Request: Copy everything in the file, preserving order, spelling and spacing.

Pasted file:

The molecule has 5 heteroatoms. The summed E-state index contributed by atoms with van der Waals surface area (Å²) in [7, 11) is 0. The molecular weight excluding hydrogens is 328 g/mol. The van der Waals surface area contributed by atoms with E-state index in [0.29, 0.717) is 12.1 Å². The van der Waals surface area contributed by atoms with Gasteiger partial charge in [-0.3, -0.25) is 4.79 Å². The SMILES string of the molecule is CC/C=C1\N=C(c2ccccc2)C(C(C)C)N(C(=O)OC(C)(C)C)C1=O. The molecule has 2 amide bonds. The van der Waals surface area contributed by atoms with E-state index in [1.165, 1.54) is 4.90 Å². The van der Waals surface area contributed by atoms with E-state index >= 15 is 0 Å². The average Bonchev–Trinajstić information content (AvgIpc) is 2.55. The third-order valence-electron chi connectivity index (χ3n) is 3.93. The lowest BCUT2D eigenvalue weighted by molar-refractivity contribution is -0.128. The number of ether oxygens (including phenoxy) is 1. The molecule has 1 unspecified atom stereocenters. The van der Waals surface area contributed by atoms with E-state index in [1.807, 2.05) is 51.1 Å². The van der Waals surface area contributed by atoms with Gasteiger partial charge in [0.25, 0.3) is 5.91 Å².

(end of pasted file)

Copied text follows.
The molecule has 5 heteroatoms. The summed E-state index contributed by atoms with van der Waals surface area (Å²) in [7, 11) is 0. The molecular weight excluding hydrogens is 328 g/mol. The van der Waals surface area contributed by atoms with E-state index in [0.29, 0.717) is 12.1 Å². The van der Waals surface area contributed by atoms with Gasteiger partial charge in [-0.3, -0.25) is 4.79 Å². The SMILES string of the molecule is CC/C=C1\N=C(c2ccccc2)C(C(C)C)N(C(=O)OC(C)(C)C)C1=O. The molecule has 2 amide bonds. The van der Waals surface area contributed by atoms with E-state index in [1.165, 1.54) is 4.90 Å². The van der Waals surface area contributed by atoms with E-state index >= 15 is 0 Å². The average Bonchev–Trinajstić information content (AvgIpc) is 2.55. The third-order valence-electron chi connectivity index (χ3n) is 3.93. The lowest BCUT2D eigenvalue weighted by molar-refractivity contribution is -0.128. The number of ether oxygens (including phenoxy) is 1. The molecule has 1 unspecified atom stereocenters. The van der Waals surface area contributed by atoms with E-state index in [1.807, 2.05) is 51.1 Å². The van der Waals surface area contributed by atoms with Gasteiger partial charge in [0.25, 0.3) is 5.91 Å².